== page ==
News has emerged that Nintendo will make a loss on each GameCube sold to the tune of 2350 Yen. This sounds a lot but is actually only £14 a tiny amount by today’s loss-leading console standards.
As a result of this, investment firm Merrill Lynch has changed Nintendo’s rating for stock increase from accumulate to buy, effectively telling investors that Nintendo is on steady ground.
The company has also raised its expectations for success of Nintendo hardware and software at retail level, increasing its estimates for sales across the board. From an opening estimate for GameCube sales starting at a pathetic one million units on a global basis, the revised retail shift of the GameCube now stands at 10.3 million in the financial year of launch.
Software shift revision has also been adjusted to 10.5 million games across the world in the first year of the console going on sale. It is expected that around three million GameCube units will reach European shores, four million will go to the States and the remaining units will stay in Japan. These figures mean that if you want one badly enough, you will be able to get a GameCube wherever you live. Yippee!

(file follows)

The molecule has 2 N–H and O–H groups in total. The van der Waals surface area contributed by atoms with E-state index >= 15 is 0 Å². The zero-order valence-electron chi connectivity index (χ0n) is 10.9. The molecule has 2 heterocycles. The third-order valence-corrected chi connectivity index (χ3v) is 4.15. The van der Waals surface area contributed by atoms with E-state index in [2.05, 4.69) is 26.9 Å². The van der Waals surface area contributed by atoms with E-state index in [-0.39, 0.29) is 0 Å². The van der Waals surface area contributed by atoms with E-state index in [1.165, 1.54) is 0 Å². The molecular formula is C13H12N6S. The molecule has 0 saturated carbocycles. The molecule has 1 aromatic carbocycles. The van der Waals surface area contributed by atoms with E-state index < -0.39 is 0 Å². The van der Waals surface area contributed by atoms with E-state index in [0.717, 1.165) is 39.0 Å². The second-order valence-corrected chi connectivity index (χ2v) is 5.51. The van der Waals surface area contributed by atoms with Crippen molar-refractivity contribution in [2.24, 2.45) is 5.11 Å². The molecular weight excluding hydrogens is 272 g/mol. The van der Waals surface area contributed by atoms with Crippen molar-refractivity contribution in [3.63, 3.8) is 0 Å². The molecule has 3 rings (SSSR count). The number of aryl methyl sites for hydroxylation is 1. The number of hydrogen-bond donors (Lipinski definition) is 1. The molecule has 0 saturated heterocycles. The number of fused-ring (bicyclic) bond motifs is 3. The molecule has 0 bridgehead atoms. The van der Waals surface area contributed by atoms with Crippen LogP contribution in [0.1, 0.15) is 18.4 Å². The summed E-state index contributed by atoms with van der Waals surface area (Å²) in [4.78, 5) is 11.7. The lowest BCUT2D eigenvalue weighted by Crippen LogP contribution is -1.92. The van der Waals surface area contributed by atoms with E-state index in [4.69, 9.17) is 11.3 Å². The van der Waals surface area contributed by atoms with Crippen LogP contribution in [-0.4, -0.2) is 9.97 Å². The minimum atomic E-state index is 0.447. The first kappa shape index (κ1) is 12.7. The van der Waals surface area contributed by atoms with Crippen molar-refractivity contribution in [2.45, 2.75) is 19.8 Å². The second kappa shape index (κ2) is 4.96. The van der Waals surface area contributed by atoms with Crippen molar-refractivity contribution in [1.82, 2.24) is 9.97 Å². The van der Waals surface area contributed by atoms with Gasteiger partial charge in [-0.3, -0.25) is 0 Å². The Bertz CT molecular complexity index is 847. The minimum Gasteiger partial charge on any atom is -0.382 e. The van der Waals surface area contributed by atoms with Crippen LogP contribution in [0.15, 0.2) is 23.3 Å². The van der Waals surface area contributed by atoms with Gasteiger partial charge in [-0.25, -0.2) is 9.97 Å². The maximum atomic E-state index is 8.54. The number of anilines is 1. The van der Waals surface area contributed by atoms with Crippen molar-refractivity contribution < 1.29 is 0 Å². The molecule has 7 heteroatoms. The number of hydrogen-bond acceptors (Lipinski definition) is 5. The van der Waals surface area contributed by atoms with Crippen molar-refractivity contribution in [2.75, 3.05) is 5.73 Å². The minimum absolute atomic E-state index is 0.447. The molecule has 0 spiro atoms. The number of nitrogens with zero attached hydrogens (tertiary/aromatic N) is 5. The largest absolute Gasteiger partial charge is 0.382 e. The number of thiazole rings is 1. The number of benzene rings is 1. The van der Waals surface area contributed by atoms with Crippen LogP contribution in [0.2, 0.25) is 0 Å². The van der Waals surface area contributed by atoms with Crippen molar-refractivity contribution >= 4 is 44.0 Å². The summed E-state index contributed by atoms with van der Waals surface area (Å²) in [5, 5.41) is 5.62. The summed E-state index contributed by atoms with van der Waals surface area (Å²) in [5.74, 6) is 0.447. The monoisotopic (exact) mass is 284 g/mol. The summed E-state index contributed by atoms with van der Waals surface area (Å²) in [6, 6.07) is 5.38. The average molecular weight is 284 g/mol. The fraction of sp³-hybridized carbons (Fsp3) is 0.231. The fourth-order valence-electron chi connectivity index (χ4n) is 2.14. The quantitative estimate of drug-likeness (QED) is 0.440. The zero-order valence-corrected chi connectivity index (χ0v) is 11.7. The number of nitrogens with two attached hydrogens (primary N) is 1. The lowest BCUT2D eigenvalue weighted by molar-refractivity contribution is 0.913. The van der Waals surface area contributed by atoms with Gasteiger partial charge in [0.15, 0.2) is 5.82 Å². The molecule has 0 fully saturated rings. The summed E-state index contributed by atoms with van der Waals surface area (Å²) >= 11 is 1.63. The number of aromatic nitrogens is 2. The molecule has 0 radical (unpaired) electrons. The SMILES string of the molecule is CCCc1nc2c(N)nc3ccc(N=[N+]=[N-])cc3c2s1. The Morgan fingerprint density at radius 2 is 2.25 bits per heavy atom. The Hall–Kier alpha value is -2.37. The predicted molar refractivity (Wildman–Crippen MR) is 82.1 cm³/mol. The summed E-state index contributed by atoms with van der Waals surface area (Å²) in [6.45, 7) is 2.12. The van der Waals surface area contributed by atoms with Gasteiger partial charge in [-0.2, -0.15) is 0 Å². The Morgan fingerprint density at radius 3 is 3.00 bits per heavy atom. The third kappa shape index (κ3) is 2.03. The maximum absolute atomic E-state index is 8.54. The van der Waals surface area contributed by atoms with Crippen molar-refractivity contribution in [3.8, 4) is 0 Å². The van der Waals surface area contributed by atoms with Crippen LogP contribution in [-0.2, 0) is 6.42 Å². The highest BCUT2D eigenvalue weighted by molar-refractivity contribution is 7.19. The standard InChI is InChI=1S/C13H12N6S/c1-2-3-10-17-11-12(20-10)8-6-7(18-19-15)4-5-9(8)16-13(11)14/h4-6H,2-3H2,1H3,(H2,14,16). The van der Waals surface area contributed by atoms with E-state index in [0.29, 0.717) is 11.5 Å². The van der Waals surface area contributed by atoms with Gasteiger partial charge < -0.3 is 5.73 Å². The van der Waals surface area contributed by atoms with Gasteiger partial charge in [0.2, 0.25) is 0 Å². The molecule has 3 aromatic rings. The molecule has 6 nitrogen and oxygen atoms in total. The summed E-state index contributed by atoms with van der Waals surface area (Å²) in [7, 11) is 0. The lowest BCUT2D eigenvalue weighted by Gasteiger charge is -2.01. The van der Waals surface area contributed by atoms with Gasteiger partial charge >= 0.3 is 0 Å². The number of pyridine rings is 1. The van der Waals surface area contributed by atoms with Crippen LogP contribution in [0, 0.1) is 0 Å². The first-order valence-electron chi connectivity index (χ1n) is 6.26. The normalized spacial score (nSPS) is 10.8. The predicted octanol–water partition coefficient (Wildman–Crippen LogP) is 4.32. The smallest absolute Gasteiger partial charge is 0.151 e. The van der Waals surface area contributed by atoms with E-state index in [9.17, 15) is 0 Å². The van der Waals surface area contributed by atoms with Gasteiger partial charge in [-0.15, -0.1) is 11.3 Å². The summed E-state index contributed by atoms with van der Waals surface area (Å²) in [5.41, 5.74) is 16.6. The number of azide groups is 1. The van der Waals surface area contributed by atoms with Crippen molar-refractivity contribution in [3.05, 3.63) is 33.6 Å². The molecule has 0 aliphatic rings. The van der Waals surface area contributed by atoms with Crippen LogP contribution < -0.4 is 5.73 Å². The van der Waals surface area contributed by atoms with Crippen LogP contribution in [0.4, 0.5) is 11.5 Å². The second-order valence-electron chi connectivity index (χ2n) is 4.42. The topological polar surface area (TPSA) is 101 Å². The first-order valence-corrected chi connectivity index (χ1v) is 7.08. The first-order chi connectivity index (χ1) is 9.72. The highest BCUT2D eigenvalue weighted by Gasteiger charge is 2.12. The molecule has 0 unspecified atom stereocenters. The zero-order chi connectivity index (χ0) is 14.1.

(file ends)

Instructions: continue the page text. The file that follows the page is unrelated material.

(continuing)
The revisions made by Merrill Lynch are the result of a strong showing at E3 and the consolidation of the console’s manufacture and shipping procedures. It has nothing to do with media the GameCube uses, as some sites have reported. There is no mention of media in the Lynch report, and the suggestion that an announcement made over a year ago would make such a dramatic difference at this stage is ridiculous and simply made up.
“We are pleased that the GameCube is gathering pace,” a Nintendo spokesman said today. “The machine had its doubters when it was first unveiled with many saying that it would not be powerful enough to compete. The GameCube answered all these questions and more at E3 where it easily outshone all other hardware on show. We have always been confident that we can deliver exactly what gamers want and it is refreshing to see that everyone else is starting to realise this too. The right machine at the right price with the right games.”
And he has a point. The GameCube is the right machine. There is nothing wrong with it at all. Priced at $199 in the States, the UK may even see it debut at less than £199, due to the excellent rate at which Sterling stands against the Yen. The games that that have been shown exceeded expectations and the titles promised look even better.